Project Description

「East of La Mancha」:

紀念塞萬提斯逝世400週年音樂會

地點:香港大會堂 劇院
日期:9/11/2016 (三) 7:30PM

“East of La Mancha ” 《堂吉訶德所啟發的歌曲演唱會》由Musica Viva 非凡美樂主辦,盧景文教授在西班牙語社區的邀請下執導。香港著名歌劇演唱家將演唱一個世紀、奔放激情的堂德訶德主題作品。作品包括西班牙查瑞拉小輕歌劇和法國藝術歌曲。音樂會由兩間領事館舉辦,BBVA銀行及 Johnson Electric贊助,屆時將演唱在港從未演出過的歌曲。

音樂會節目有 Jules Massenet 的 Don Quichotte 歌劇和百老匯音樂劇 Man of La Mancha 的選段、Maurice Ravel 和 Jacques Ibert 的聲樂套曲,更有Ruperto Chapí、Francisco Asenjo Barbieri, Rodolfo Halffter所作的西班牙文曲目。

塞萬提斯和莎士比亞的死亡只相距一天,正正就是400年前的1616年。就如同莎士比亞一樣,塞萬提斯不單代表自己國家的文學,更代表整個語言的文學。《堂吉訶德》是個不受時空所限的故事,內裡講述一個年老、誠實但又有點瘋狂的遊俠和他忠心的僕人Sancho的故事。那裡是個只要敢想願望就會成真的世界,作品對讀者甚至其他藝術家都有不可取替的豔力。這故事啟發了無數的畫作、劇目、電影、歌劇、芭蕾和器樂及歌唱表演。我們很高興能將其中一些最精彩的部份在我們的 “Año cervantino en Hong Kong” 中帶給香港觀眾。

塞萬提斯由整個西班牙語世界分享。此音樂會將包括Rodolfo Halffter 的作品,都是 第一次在香港演出的。他本人就正正在新舊世界都居住及作過曲。

Musical Viva 非凡美樂今年已舉辦了兩個莎士比亞主題的歌劇和音樂會演出。「我們非常高興有這個機會。在西班牙語社區的支持下,得以將我們的歌曲表演帶到和莎士比亞同年代中的西班牙。我們更得以與香港觀眾分享塞萬提斯如何在多個世紀中影響音樂的發展。領事館和贊助商的支持使我們能探索這些美好的音樂,這些音樂很少在這裡演出。」

Cervantes 400在香港的慶祝活動包括創設 “Cervantes Schools Book Prize”,表揚優秀西班牙語的中學生,及出版 Quixotica: Poems East of La Mancha詩選,收集香港及亞洲詩人受堂吉訶德啟發而作的詩歌,音樂會上更會朗讀其中選段。

曲目

MIGUEL DE CERVANTES
Reading from ‘Don Quixote’
Nicole Garbellini
MAURICE RAVEL
Trois chansons de Don Quichotte à Dulcinée
Chanson romanesque
Chanson épique
Chanson à boire
錢深銘,男中音
黃歷琛,鋼琴

The first sound film of Don Quixote was the 1933 adaptation by Georg Wilhelm Pabst, starring the great Russian bass Feodor Chaliapin. Pabst commissioned five different composers—Jacques Ibert, Maurice Ravel, Marcel Delannoy, Manuel de Falla and Darius Milhaud—to write a song series for Chaliapin to perform in the film, without informing any of the composers that the others had also been approached.

Maurice Ravel’s “Don Quichotte a Dulcinée” would be his last composition; it was in fact written from his sick-bed. He was however too ill to meet the deadline, and Ibert’s submission (performed later in this programme) was chosen instead. The result strained the friendship between the two composers and Ravel considered suing the producers. But Ravel’s three songs have their debut anyway the following year, sung by baritone Martial Singher at Paris’s Théâtre du Châtelet.

In “Chanson romanesque”, Don Quixote proclaims his love for Dulcinea by swearing to grant her every wish, or die in the attempt. In “Chanson épique”, Don Quixote solemnly prays to Saint Michel to aid in his defence of his lady and asks that his blade be blessed by a beam from Heaven: D’un rayon du ciel bénissez ma lame. The last, “Chanson à boire”, is a buoyant drinking song: Je bois à la joie! — “I drink to joy!”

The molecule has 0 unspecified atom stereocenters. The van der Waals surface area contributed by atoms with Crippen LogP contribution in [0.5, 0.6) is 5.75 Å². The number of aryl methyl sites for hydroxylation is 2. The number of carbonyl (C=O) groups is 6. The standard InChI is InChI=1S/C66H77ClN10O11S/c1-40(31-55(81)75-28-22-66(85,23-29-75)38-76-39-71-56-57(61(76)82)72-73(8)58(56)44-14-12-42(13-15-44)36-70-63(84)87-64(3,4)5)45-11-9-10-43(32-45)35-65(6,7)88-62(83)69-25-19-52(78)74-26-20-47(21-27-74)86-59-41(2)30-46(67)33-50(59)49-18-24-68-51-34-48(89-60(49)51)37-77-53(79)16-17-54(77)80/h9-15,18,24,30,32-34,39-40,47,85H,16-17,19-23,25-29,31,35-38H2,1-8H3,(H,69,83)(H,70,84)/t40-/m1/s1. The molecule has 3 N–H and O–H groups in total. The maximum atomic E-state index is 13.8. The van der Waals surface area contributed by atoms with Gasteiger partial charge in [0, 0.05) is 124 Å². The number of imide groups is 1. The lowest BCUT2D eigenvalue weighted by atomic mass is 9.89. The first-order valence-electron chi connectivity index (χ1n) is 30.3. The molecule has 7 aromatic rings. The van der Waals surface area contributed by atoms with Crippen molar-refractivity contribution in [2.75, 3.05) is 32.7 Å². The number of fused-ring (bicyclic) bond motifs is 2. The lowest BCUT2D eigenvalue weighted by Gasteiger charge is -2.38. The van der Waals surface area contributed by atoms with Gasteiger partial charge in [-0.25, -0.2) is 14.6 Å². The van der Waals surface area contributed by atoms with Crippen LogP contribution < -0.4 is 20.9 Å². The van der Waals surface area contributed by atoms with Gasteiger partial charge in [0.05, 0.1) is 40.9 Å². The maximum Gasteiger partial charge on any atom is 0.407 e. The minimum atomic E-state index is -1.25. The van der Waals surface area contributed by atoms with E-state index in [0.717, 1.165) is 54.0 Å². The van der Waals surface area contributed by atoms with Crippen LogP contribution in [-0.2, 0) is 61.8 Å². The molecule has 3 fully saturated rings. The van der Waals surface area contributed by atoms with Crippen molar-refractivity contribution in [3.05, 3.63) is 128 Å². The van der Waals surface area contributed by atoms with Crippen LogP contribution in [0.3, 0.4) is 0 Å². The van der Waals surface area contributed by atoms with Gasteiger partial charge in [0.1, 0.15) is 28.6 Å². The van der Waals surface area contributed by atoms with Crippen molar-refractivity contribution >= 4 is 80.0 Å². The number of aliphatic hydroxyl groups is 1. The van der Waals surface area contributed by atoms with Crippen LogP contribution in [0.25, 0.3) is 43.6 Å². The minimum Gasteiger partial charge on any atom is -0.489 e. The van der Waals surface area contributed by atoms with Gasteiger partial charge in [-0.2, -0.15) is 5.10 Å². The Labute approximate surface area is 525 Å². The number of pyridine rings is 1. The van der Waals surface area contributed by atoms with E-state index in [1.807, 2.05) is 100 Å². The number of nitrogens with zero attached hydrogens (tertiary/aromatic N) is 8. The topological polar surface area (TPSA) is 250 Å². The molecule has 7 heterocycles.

Ravel (1875-1937) came from the Pays basque near the Spanish border; his mother had grown up in Madrid. The influence of Spain is evident in these songs.

LOCAL POETS
Reading from ‘Quixotica: Poems East of La Mancha’
Nicole Garbellini

A collection of poems by both award-winning and emerging poets from Hong Kong, Singapore, the Philippines and beyond, Quixotica illustrates how Don Quixote continues to inspire and illuminate across oceans and centuries.

This evening’s selections are from some of Hong Kong’s best-known English-language poets. These include a cycle of three poems by Viki Holmes in which she re-imagines Dulcinea. followed by three poems by Page Richards (“An offering to the one who properly goes mad”), Kate Rogers (“My father and Don Quixote”) and Tammy Ho Lai-Ming (“Books as wild grass”), in which the themes of Don Quixote are brought forward to illuminate the present-day.

RODOLFO HALFFTER
Tres epitafios
Para la sepultura de Don Quijote
Para la sepultura de Dulcinea
Para la sepultura de Sancho Panza
非凡美樂合唱小組
孫子承,合唱指揮

Spanish composer Rodolfo Halffter (1900- 1987), hailing from a family whose members remain musically active today, was Music Secretary for the Propaganda Ministry in the 1930s Republican Government. After the Spanish Civil War (1936-1939) he went into exile to Mexico, where he lived until his death in 1987. His brother Ernesto, also a composer, had been on the other side, and stayed in Spain. Halffter was able to return to Spain from the 1960s and in 1986 was awarded Spain’s Premio Nacional de Música.

Hallfter was not alone in being exiled to Mexico, where Cervantes became one of the expatriates’ cultural touchstones. The text for Halffter’s “Three epitaphs” comes from imagined, and somewhat ironic, funerary inscriptions in the novel itself. They are labelled “Para la sepultura de” (“For the tomb of”) Don Quijote, Dulcinea and Sancho Panza respectively.

It isn’t possible to separate Halffter’s opus from the effects of his exile. This work harks back to the solidity of a sixteenth-century Spain — including references to music of the period — as a comment on the regime from which the composer had been exiled.

JULES MASSENET
Scènes de l’opéra ‘Don Quichotte’
Aire de Dulcinée: Quand la femme a vingt ans
Aire de Don Quichotte: Quand apparaissent les étoiles
Duo: Don Quichotte et la belle Dulcinée (Et c’est dans la fleur… dans la fleur de tes lèvres!)
連皓忻,女中音
杜洛沙,男中音
納塔利亞.托卡,鋼琴

Composed towards the end of his life, Don Quichotte is the last of the operas of Jules Massenet (1842-1912) that is performed with any regularity. In Massenet’s version of the story, the farm girl Aldonza of the original novel becomes the far less simple Dulcinée, a flirtatious local beauty. As is sometimes the case, art imitated life: Massenet, who was 67 was in love with Lucy Arbell who sang Dulcinée at the first performance. The role of Don Quichotte was specifically conceived for Feodor Chaliapin who starred in the film more than twenty years later.

In “Quand la femme a vingt ans” (“When a woman is twenty”) Dulcinée sings that riches and tributes are very well, but that le temps d’amour s’enfuit—the time for love is fleeting.